Pope Francis Speaks on Paris Tragedy, Avoids the Word 'Islam'

Ever since Pope Francis began speaking to the press over a year ago, he has left people with more questions than answers.  True to form, left-leaning media has been picking up the pontiff’s ambiguous statements and crafting the pope’s image as a progressive cult of personality.

Regardless of whether the pope is progressive, he is very much responsible for the lack of clarity of his words.  Even when his words are taken in context, they are suspect.

This past week, the press was reporting on Pope Francis’s remarks while on route from Sri Lanka to the Philippines.

As an example of confusing language, in the following excerpt, the pope compares punching a jerk who disses your mother to Muslims killing journalists who mocked Mohammed.  He reminds us how Christians killed Huguenots 500 years ago (so we are sinners just like Muslims, right?), and he implies that Islam is a religion that “respects human life and the human person.”

From Catholic News Agency:

Sebastien Maynard (La Croix): Holy Father, yesterday during Mass, you spoke about religious liberty as a fundamental human right. With respect to other religions, how far can the freedom of expression extend, since this latter is a fundamental human right, too?

Pope Francis: Thanks for the question, that is smart, it is good. I think that both are fundamental human rights, religious liberty and liberty of expression…Everyone has the right to practice their religion, their own religion without offending, freely. And that's what we do, what we all want to do.

Secondly, you cannot offend or make war, kill in the name of your religion, in the name of God. What has happened now astonishes us. But always, let's think to our history, how many religious wars we have had. Think of St Bartholomew's night (when Catholics massacred Huguenots during the French wars of religion in 1572, editor’s note). How can we understand this? Also we were sinners in this. But you cannot kill in the name of God, this is an aberration. Killing in the name of God is an aberration against God. I think this is the main thing with freedom of religion. You can practice with freedom without offending but without imposing or killing. [snip]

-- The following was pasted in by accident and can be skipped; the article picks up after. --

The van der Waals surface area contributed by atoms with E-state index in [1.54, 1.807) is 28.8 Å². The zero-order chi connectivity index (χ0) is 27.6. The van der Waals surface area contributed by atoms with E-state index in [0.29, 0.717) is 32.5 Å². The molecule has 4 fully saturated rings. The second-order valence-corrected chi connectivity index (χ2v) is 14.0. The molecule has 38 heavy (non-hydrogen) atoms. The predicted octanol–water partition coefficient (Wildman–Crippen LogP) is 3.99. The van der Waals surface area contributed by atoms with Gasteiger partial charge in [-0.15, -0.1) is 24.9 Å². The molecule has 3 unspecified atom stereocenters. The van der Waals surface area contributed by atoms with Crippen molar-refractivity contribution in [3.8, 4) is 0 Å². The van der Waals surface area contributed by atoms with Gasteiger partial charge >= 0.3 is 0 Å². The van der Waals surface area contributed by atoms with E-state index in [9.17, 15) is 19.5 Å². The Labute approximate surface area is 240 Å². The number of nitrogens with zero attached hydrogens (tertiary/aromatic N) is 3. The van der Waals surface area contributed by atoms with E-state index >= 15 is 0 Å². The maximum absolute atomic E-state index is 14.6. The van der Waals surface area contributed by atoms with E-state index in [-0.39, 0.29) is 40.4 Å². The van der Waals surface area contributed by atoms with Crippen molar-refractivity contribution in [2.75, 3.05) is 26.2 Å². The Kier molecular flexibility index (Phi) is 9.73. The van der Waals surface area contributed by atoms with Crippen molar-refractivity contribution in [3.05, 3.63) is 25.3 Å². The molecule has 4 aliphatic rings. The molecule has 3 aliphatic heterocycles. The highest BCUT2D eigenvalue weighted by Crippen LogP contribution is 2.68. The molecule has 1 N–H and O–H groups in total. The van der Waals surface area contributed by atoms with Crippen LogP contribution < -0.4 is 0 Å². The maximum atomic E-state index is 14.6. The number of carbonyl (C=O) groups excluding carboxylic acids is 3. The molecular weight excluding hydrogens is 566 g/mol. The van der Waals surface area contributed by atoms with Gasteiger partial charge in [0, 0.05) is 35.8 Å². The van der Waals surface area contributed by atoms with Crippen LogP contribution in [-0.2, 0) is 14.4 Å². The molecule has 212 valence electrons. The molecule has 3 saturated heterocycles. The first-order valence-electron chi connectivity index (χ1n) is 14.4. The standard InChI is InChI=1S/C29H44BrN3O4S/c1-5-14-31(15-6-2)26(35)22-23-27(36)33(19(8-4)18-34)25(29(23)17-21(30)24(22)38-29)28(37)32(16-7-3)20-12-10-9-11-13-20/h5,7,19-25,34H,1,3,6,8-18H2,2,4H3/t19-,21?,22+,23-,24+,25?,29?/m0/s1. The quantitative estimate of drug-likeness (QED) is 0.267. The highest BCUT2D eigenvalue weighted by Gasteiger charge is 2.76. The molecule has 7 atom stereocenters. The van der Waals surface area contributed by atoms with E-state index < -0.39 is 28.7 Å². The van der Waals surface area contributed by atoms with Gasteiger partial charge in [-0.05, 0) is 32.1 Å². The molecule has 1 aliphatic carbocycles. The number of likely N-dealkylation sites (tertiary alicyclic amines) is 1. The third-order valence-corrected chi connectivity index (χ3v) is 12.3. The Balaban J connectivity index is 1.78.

But, if Dr. Gasbarri, my great friend, says something against my mother, he can expect a punch. It's normal. It's normal. You cannot provoke, you cannot insult the faith of others, you cannot make fun of the faith…And this is a lecacy [sic] of the Enlightenment. So many people speak against others' religions. They make fun of them. Let's say they "giocatalizzano" (make a playng [sic]out of) the religion of others. But they are provoking, and what can happen is what I said about Dr. Gasbarri if he says something about my mother. There is a limit. Every religion has dignity; I cannot mock a religion that respects human life and the human person. [emphasis mine] And this is a limit. I've used this example of the limit to say that in the freedom of expression there are limits, like the example I gave of my mother. I don't know if I was able to respond to the question. Thanks.

In the entire transcript, the pope never says the word Islam and mentions Muslims only along with Buddhists and Hindus.  He sounds like the quintessential American politician avoiding any direct reference to the topic being discussed.

Is the pope calling the murders of journalists and Jews in Paris an “aberration against God”?  Does every religion have dignity, including Wicca and Satanism?  When he talks of “deviant religions," does he mean Islam?  So many questions.